‘Grandfathering’ Of Solar Projects Bid Out Before March 9, 2021 Back on Agenda

Highlights :

  • The move, coming as late as it does, was always considered the most viable option, considering the alternative of higher power prices.
  • What will raise eyebrows is the much higher estimate of 28 GW of projects that are potentially looking to claim exemption

The thorny issue of protecting projects that were bid out before March 9, 2021 subsequent to which the Power and MNRE Minister R.K. Singh announced plans to impose high customs duties on Solar module and cell imports, moved a step closer to a resolution it seems.

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Mr Singh has confirmed that the MNRE ministry has written to the Ministry of Finance to exempt these projects from the enhanced duty regime set to kick in from April 1, 2022, or a week from today.

According to the developer body of Solar firms, the National Solar Energy federation of India, projects at risk add up to almost 28 GW, a much higher figure than quoted earlier, mainly due to delays caused by the pandemic related shutdowns and more. For all these projects, the new BCD regime of 40% duty on module imports and 25% on cell imports will need to be considered a change in law event, and permission to hike end prices escalated accordingly. That risks making many of these projects unattractive for buyers, besides causing many other legal issues on calculation methodology and more.

The issue of ‘grandfathering’, or exempting these older projects from the new regime has always been in the picture, although the usual last minute moves indicate that the government wants to avoid too much discussion as and when the Ministry of Finance heeds its request. That is because domestic manufacturers and manufacturing per se, for whose growth and expansion the new duty regime has been proposed, are unlikely to take kindly to the move, as they accuse large developers of stockpiling during the zero duty regime that has existed ever since the safeguard duty was phased out in July this year. Besides tariff, the MNRE has also moved to provide a larger addressable market for domestic manufacturers by expanding the scope of its ALMM list and mandate, which is yet to have any foreign manufacturer in it yet, effectively acting as a powerful non-tariff barrier.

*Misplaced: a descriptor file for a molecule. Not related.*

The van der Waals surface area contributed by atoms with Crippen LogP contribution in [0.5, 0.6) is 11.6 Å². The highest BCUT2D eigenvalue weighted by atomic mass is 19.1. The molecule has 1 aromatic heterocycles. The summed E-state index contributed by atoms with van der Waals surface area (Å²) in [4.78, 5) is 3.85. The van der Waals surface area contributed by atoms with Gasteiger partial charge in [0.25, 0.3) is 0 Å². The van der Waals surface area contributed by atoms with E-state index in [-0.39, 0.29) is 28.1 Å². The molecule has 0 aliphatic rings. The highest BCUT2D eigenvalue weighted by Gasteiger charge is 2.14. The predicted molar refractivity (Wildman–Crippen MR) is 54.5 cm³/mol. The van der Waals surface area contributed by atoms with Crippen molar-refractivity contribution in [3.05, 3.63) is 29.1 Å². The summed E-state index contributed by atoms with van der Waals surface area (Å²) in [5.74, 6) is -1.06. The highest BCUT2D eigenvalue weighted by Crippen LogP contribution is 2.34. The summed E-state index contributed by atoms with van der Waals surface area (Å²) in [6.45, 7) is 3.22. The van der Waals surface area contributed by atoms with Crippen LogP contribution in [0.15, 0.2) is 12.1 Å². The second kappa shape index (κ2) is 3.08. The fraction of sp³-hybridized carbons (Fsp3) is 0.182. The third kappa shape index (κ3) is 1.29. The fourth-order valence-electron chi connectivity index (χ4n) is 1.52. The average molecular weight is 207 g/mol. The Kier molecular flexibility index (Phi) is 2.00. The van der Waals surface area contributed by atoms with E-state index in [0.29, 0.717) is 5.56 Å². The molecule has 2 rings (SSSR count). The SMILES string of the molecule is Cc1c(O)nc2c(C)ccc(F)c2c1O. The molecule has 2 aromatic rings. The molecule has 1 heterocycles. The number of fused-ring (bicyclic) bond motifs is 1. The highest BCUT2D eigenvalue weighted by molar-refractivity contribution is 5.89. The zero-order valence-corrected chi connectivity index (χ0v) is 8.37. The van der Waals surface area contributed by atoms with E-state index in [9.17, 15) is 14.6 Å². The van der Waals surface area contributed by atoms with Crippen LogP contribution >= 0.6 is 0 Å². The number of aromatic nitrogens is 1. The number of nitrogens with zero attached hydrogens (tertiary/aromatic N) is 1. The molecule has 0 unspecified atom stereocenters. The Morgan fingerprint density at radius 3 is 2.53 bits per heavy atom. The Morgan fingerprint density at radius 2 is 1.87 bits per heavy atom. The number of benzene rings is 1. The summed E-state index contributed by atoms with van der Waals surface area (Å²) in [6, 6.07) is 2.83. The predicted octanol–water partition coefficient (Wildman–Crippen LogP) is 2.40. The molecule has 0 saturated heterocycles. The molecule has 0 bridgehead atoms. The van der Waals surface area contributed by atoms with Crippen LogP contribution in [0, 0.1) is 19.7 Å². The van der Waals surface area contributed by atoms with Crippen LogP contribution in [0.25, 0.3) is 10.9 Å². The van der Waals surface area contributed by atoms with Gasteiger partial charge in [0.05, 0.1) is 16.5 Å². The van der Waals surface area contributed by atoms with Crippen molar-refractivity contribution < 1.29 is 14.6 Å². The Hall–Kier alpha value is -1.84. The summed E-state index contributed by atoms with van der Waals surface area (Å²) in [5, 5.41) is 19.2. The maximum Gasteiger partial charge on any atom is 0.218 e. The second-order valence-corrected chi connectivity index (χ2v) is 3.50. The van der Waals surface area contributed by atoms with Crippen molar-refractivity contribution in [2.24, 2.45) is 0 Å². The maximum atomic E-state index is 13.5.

Even the  stockpiling claims linked to large developers will need to be taken with a pinch of salt, as 2021-22 saw a reversal of the drop in module prices that was almost taken for granted over the past few years. Thanks to shortages of raw materials as well as logistics disruptions in China caused by Covid shutdowns, prices have been elevated all through the last 12 months, taking away a significant if not full benefit of the zero duty regime that has existed.

With India’s domestic capacity set to double by 2023, and an even further expansion post that on the back of the PLI scheme for solar, the issue and arguments of availability look set to be a short term challenge, and grandfathering might yet be the only effective way out of it, even as it meets manufacturer demands half way. The other option, of delaying the new duty regime, has already been dropped.

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Prasanna Singh

Prasanna has been a media professional for over 20 years. He is the Group Editor of Saur Energy International

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